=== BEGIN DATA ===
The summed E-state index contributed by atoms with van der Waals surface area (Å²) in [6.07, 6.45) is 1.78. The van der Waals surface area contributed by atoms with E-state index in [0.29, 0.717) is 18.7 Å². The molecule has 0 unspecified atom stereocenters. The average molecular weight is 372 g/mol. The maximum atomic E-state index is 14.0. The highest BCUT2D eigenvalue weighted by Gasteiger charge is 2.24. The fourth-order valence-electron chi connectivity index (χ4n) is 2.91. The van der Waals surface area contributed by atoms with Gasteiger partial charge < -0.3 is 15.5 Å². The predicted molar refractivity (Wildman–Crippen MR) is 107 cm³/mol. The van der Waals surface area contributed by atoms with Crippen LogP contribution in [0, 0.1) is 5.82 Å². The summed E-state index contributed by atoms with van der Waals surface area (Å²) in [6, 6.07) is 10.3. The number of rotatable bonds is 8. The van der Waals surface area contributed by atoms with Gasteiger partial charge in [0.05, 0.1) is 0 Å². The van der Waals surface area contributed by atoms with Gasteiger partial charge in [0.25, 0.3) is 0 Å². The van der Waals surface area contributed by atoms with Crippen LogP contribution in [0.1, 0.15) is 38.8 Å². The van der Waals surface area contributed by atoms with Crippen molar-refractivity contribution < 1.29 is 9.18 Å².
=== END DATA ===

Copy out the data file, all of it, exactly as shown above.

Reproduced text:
The summed E-state index contributed by atoms with van der Waals surface area (Å²) in [6.07, 6.45) is 1.78. The van der Waals surface area contributed by atoms with E-state index in [0.29, 0.717) is 18.7 Å². The molecule has 0 unspecified atom stereocenters. The average molecular weight is 372 g/mol. The maximum atomic E-state index is 14.0. The highest BCUT2D eigenvalue weighted by Gasteiger charge is 2.24. The fourth-order valence-electron chi connectivity index (χ4n) is 2.91. The van der Waals surface area contributed by atoms with Gasteiger partial charge < -0.3 is 15.5 Å². The predicted molar refractivity (Wildman–Crippen MR) is 107 cm³/mol. The van der Waals surface area contributed by atoms with Crippen LogP contribution in [0, 0.1) is 5.82 Å². The summed E-state index contributed by atoms with van der Waals surface area (Å²) in [6, 6.07) is 10.3. The number of rotatable bonds is 8. The van der Waals surface area contributed by atoms with Gasteiger partial charge in [0.05, 0.1) is 0 Å². The van der Waals surface area contributed by atoms with Gasteiger partial charge in [0.25, 0.3) is 0 Å². The van der Waals surface area contributed by atoms with Crippen LogP contribution in [0.1, 0.15) is 38.8 Å². The van der Waals surface area contributed by atoms with Crippen molar-refractivity contribution < 1.29 is 9.18 Å².